Friends, family, teachers, administrators, parents, community leaders and political leaders — a full house of 450 revelers — celebrated the 12th annual District 24 Scholarship Dinner Dance on April 14 at Russo’s on the Bay in Queens. UFT President Michael Mulgrew led the list of honorees that included two students honored for their outstanding good citizenship and service to the community.

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Mulgrew maps out strategy to fight layoffs

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Also proposes new co-location policy during rousing Spring Conference speech

UFT President Michael Mulgrew tells the Spring Conference audience that the mayo Bruce Cotler

UFT President Michael Mulgrew tells the Spring Conference audience that the mayor “can stop the layoffs and still have a very large budget surplus.  Let’s be clear — that money belongs to the people of New York City and not to Mayor Bloomberg.”

In a rousing speech that had the 2,000 attendees of the UFT’s May 7 Spring Education Conference on their feet clapping and joining in chants of “Enough is enough,” UFT President Michael Mulgrew laid out a plan to bring teachers, parents and community members out on the streets to fight teacher layoffs.

Mayor Bloomberg announced his intent to lay off 4,278 teachers the previous day, at the end of Teacher Appreciation Week, which Mulgrew termed “the cherry on top” of the cake.

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May Day: Born in the USA

Feature stories

Anti-union lithograph from Harper’s Weekly depicts the homemade bomb going off aAnti-union lithograph from Harper’s Weekly depicts the homemade bomb going off at Chicago’s Haymarket Square rally on May 4, 1886. For generations, May Day, the International Workers Day celebrated by working people in more than 200 countries, was ignored in the United States, the country of its origin. In fact, the annual holiday is as American as cherry pie, commemorating as it does the 1886 nationwide general strike in which U.S. trade unionists — largely foreign-born — walked off the job in support of an eight-hour workday.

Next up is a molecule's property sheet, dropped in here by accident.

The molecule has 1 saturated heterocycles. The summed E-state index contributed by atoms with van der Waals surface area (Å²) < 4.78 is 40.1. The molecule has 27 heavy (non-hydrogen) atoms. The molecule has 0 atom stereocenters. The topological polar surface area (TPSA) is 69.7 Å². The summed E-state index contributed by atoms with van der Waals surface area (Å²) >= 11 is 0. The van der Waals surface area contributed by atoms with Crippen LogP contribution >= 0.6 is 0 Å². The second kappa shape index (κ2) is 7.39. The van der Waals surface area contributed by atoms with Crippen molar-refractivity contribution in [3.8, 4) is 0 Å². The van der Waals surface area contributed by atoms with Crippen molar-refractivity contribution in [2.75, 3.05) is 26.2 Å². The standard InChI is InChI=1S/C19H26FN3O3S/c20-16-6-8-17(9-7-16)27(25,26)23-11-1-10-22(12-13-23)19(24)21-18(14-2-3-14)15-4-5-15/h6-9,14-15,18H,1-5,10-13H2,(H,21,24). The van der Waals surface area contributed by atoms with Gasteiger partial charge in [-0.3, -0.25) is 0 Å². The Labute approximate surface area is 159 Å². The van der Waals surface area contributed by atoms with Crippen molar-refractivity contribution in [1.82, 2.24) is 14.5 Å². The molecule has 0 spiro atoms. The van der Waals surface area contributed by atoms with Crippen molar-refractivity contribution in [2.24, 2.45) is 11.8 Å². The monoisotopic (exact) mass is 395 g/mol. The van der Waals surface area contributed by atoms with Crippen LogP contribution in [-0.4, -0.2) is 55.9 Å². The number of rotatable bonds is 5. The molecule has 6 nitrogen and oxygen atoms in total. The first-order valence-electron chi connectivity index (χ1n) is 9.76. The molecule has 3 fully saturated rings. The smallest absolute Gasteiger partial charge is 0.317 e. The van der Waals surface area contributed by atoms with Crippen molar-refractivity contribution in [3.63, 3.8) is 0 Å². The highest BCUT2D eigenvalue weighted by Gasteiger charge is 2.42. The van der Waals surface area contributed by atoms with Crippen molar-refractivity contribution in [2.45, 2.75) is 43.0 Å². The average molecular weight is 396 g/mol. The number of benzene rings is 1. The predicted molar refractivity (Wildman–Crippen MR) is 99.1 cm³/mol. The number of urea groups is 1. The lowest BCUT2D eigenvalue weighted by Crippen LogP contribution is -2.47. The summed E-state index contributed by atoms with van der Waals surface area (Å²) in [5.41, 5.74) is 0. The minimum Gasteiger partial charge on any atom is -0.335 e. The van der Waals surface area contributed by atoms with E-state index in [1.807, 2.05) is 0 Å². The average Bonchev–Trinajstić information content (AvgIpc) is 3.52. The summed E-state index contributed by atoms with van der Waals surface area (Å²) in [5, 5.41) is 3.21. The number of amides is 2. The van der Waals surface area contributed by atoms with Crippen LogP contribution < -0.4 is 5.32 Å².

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Mulgrew: We must fight for our communities

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2011 NYSUT Representative Assembly

Michael campbell

Delegates were entertained by the fancy stepping of the Keltic Dreams Irish Dancers of PS 59 in the Bronx, under the direction of teacher Caroline Duggan. Click here to view more photos.

Michael Campbell UFT retiree George Caulfield was one of two winners of the 2011 NYSUT Retiree of the Year award.
Michael Campbell Lucille Swaim, longtime UFT contract negotiator, speaks to delegates after receiving the Not by Ourselves Alone: The Sandy Feldman Outstanding Leadership Award, NYSUT’s highest leadership honor.

When he welcomed the 2,200 delegates to New York City for this year’s’s NYSUT Representative Assembly at the start of the first general session on April 7, UFT President Michael Mulgrew got right to the point.

“What happened in Wisconsin can’t happen here,” he told those who packed the New York Hilton ballroom for the RA, the theme of which was United We Lead.

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UFTers engage in protest actions across the city

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Spreading awareness

sperading-awareness-g-2Educators in Queens took to the streets and their cell phones on April 6 in a boroughwide “day of action” against budget cuts and teacher layoffs. Educators in Queens took to the streets and their cell phones on April 6 in a boroughwide “day of action” against budget cuts and teacher layoffs. The day’s events, organized by the UFT’s Queens office, were intended to spread awareness of the dire situation facing the city’s public schools and their 1.1 million students.

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UFT Hispanic Affairs Committee celebrates Women’s History Month

Around the UFT

Honored for leaving their mark

All smiles after the honors are (from left) Carlo, DeJesus, Silva, Alvarez and Bronx Borough Representative Jose Vargas.
Miriam Mayers (left) of Norman Thomas HS receives a poster from Albania Sepulveda, a special representative from the Bronx office.

The UFT Hispanic Affairs Committee commemorated Women’s History Month this year by honoring some of its own amazing women leaders in its “Celebrating Latina Women in Education,” a festive and well-attended event held at UFT headquarters on March 23. More than 90 people showed up and enjoyed the food, music and heartfelt sharing of their life journeys by UFTers who have made strides in their lives and the lives of others. “I believe we all have known a woman who has impacted our lives and left their mark,” committee co-chair Cassie Carlo said.